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curated eggs.
Cofrin Center for Biodiversity

Historymouse over eggs to see species names. Great Crested Flycatcher (Myiarchus crinitus) Barn Swallow (Hirundo rustica)  Gray Catbird (Dumetella carolinensis)  Bobolink (Dolichonyx oryzivorus) Swamp Sparrow (Melospiza georgiana)

Eggs have been an important source of protein for people and wild animals. Early humans gathered eggs from nests and relied on colonial nesting birds like gulls for easily accessible and (seasonally) reliable food. We have identified shell fragments from swans and Canada Geese in refuse middens from the Mississipian civilization near La Crosse. Native Americans along Green Bay gathered each summer on the Gull Islands in the northern bay for an annual egg feast (Van Winkle, 1893). By the late 1800's commercial fishermen were gathering eggs for markets in Escanaba and other towns, where the going rate was 25 cents a dozen (Van Winkle, 1897). Gull colony eggs also were harvested for "eggine" or egg albumen, which was used for coating early photographic plates, fixing textile dyes, supplementing the diet of domestic chickens, and brewing alcoholic beverages. Such enterprises became less profitable once the region became settled and occupations switched from logging to farming in the early 1900s.

Egg collecting was very popular in the late 1800's and early 1900's. Eggs were beautiful and interesting, and collecting required only the skill to find and clean specimens. Many amateur hobbyists, as well as ornithologists, amassed large collections. Private collections were common and egg sets (clutches) were exchanged nationally and internationally, much the same way we exchange stamps and coins today. Scientific collecting of eggs probably had little effect on bird populations. However, this was also the era of commercial hunting of birds for the food and feather market, and soon biological supply houses began to sell egg sets and birds to collectors, schools, museums and the general public. Many bird populations were in trouble. Passenger Pigeons became extinct. Populations of Snowy Egrets and other colonial nesting birds had been reduced to small remnant populations. Eskimo Curlews and other large shorebirds had been decimated (Barrows, 1912).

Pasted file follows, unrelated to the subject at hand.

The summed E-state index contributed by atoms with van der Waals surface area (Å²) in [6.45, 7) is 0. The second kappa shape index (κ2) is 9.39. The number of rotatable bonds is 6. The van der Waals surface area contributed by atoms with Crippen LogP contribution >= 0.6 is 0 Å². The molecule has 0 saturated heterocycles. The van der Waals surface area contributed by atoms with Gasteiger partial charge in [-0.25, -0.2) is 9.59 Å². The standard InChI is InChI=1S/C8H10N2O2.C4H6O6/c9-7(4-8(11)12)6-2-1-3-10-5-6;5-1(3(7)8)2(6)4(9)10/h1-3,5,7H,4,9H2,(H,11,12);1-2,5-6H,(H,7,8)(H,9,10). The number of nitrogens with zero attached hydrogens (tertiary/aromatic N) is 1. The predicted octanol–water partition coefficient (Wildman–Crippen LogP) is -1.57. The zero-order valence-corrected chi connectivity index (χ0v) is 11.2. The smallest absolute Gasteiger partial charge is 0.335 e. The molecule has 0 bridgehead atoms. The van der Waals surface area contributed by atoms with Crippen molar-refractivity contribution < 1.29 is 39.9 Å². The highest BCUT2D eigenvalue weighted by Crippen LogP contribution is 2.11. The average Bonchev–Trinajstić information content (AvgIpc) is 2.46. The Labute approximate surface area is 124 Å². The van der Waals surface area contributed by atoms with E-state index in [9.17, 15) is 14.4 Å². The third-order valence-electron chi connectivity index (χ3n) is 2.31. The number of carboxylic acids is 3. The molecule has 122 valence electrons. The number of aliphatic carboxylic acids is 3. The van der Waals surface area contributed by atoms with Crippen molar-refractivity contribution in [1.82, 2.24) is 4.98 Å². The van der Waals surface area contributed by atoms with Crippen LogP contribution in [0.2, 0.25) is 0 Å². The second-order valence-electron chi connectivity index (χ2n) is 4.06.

In the United States the Lacey Act of 1900 banned interstate shipments of birds or their parts, and later the Weeks-Mclean Act of 1913 gave custody and protection of birds to the US Federal Government. In 1918 the first Migratory Bird Treaty between the US, Great Britain, and Canada prohibited the taking of nests and eggs of all migratory birds, except for scientific purposes. Later, similar treaties were signed with Mexico, Japan and Russia. Other countries have followed suit and now most birds are protected in many parts of the world. The lasting effect of this legislation is enjoyed by birdwatchers and nature lovers today. Today collecting of non-game birds in the United States requires state and federal permits and is limited to very specific research projects. Possession of any feathers, eggs, nests, birds or parts of birds requires permits or a license if the bird is considered a game species. Amateur egg collecting has been replaced by other pursuits, such as bird watching, listing, song recording, and photography.